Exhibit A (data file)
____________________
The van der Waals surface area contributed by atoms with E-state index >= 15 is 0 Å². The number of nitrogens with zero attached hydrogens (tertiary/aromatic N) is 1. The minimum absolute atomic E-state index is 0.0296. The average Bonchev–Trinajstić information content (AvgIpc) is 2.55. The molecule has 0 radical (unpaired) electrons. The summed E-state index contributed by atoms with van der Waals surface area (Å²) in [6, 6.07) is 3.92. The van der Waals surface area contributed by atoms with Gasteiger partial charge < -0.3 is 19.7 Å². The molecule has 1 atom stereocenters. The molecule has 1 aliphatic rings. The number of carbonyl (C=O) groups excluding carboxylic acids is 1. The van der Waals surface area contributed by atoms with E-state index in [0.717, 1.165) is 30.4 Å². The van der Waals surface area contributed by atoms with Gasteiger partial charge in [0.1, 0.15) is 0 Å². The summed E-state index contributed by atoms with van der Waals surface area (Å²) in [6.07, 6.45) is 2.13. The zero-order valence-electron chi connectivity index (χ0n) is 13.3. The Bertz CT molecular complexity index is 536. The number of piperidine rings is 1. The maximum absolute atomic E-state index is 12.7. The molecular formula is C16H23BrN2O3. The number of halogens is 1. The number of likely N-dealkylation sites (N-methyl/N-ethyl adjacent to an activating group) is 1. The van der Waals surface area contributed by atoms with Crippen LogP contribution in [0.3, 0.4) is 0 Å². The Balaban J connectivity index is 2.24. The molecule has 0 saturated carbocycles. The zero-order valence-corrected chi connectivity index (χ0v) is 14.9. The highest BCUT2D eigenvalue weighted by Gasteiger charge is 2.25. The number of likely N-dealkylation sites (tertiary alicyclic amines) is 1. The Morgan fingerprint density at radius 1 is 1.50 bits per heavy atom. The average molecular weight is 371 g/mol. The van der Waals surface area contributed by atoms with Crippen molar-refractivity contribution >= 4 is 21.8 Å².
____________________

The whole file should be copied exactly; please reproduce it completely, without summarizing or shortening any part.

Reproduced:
The van der Waals surface area contributed by atoms with E-state index >= 15 is 0 Å². The number of nitrogens with zero attached hydrogens (tertiary/aromatic N) is 1. The minimum absolute atomic E-state index is 0.0296. The average Bonchev–Trinajstić information content (AvgIpc) is 2.55. The molecule has 0 radical (unpaired) electrons. The summed E-state index contributed by atoms with van der Waals surface area (Å²) in [6, 6.07) is 3.92. The van der Waals surface area contributed by atoms with Gasteiger partial charge < -0.3 is 19.7 Å². The molecule has 1 atom stereocenters. The molecule has 1 aliphatic rings. The number of carbonyl (C=O) groups excluding carboxylic acids is 1. The van der Waals surface area contributed by atoms with E-state index in [0.717, 1.165) is 30.4 Å². The van der Waals surface area contributed by atoms with Gasteiger partial charge in [0.1, 0.15) is 0 Å². The summed E-state index contributed by atoms with van der Waals surface area (Å²) in [6.07, 6.45) is 2.13. The zero-order valence-electron chi connectivity index (χ0n) is 13.3. The Bertz CT molecular complexity index is 536. The number of piperidine rings is 1. The maximum absolute atomic E-state index is 12.7. The molecular formula is C16H23BrN2O3. The number of halogens is 1. The number of likely N-dealkylation sites (N-methyl/N-ethyl adjacent to an activating group) is 1. The van der Waals surface area contributed by atoms with Crippen LogP contribution in [0.3, 0.4) is 0 Å². The Balaban J connectivity index is 2.24. The molecule has 0 saturated carbocycles. The zero-order valence-corrected chi connectivity index (χ0v) is 14.9. The highest BCUT2D eigenvalue weighted by Gasteiger charge is 2.25. The number of likely N-dealkylation sites (tertiary alicyclic amines) is 1. The Morgan fingerprint density at radius 1 is 1.50 bits per heavy atom. The average molecular weight is 371 g/mol. The van der Waals surface area contributed by atoms with Crippen molar-refractivity contribution >= 4 is 21.8 Å².